A federal court ruled Tuesday that Ohio was within its rights to eliminate “Golden Week,” a period during which voters could both register and vote early.
The decision by the Sixth Circuit Court of Appeals upheld a state law passed in 2014, and overturns a district-court decision striking the law down. In May, Judge Michael Watson found the law had a disparate effect on minority voters, and therefore violated both the 14th Amendment and Section 2 of the Voting Rights Act.
But Judge David McKeague, writing for 2-1 majority of a three-judge panel, rejected the lower court’s ruling:
Ohio is a national leader when it comes to early voting opportunities. The state election regulation at issue allows early in-person voting for 29 days before Election Day. This is really quite generous. The law is facially neutral; it offers early voting to everyone…. Yet, plaintiffs complain that allowance of 29 days of early voting does not suffice under federal law. They insist that Ohio’s prior accommodation—35 days of early voting, which also created a six-day “Golden Week” opportunity for same-day registration and voting—established a federal floor that Ohio may add to but never subtract from. This is an astonishing proposition.
The dispute in Ohio is one of many cases around the nation where state governments, generally led by Republicans, have attempted to institute stricter voting laws. Among the changes are requiring voters to show photo ID, eliminating same-day registration, and shortening the early-voting period. Advocates for stricter laws typically argue that these rules are necessary for reducing fraud, though there is little evidence of widespread voter fraud. Opponents note the laws tend to eliminate means of voting popular among minorities, and they argue voter-ID laws are discriminatory because poor and black voters are most likely to not have the requisite photo IDs.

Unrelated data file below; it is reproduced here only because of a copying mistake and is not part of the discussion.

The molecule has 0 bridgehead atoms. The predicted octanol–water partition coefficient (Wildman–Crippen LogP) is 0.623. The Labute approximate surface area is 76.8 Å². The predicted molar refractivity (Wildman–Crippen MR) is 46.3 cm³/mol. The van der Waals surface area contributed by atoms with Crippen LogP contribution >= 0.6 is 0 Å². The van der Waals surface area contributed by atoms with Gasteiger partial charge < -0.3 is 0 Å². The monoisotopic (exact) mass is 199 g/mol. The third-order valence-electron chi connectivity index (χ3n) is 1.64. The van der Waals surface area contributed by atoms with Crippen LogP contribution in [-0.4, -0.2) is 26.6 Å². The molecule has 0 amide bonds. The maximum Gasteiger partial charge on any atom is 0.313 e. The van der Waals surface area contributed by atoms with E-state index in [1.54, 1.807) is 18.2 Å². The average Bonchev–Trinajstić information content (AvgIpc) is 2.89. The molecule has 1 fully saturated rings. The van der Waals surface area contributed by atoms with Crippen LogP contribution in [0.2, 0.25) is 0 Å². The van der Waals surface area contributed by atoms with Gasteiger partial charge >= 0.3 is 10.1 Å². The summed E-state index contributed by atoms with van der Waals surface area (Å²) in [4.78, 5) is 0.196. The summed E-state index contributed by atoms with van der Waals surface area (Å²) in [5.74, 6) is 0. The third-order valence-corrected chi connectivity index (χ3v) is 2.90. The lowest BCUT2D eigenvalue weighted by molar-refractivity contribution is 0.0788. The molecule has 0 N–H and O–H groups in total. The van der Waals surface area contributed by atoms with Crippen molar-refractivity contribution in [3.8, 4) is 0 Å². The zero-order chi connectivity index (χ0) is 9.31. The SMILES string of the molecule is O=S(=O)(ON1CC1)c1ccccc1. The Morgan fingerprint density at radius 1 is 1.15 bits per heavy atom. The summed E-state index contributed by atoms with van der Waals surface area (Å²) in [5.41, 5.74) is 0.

The majority in the Sixth Circuit decision ruled that given the still-generous early-voting period under the new law, the challenge was invalid. “It’s as if plaintiffs disregard the Constitution’s clear mandate that the states (and not the courts) establish election protocols, instead reading the document to require all states to maximize voting convenience,” McKeague, a George W. Bush appointee, wrote.
Rick Hasen, a law professor at the University of California, Irvine, and a voting-law expert, notes on his blog that the challenge in Ohio—spearheaded by Democratic lawyer Marc Elias, general counsel to the Clinton campaign—has been controversial within the voting-rights community:
While I might support Golden Week as good policy, I worry when courts are used in this way to prevent every cutback in voting, especially after voting rights proponents had settled a suit with Ohio on favorable terms (very favorable given that the legal theory advanced, especially under Equal Protection, seemed rather weak). I also have worried, and worry, that cases like this make bad law when there are more serious voting cutbacks, although this opinion is written in such a way that major damage appears to have been avoided.
It’s not yet clear whether the plaintiffs will appeal the decision. Early voting is scheduled to begin in Ohio in mid-October. As usual, the state is an important battleground in the presidential election. Current polling shows Democratic Hillary Clinton with a lead of several points over Republican Donald Trump. But control of the Senate could also hinge in part on Ohio, where GOP Senator Rob Portman holds a lead over his Democratic challenger, Ted Strickland.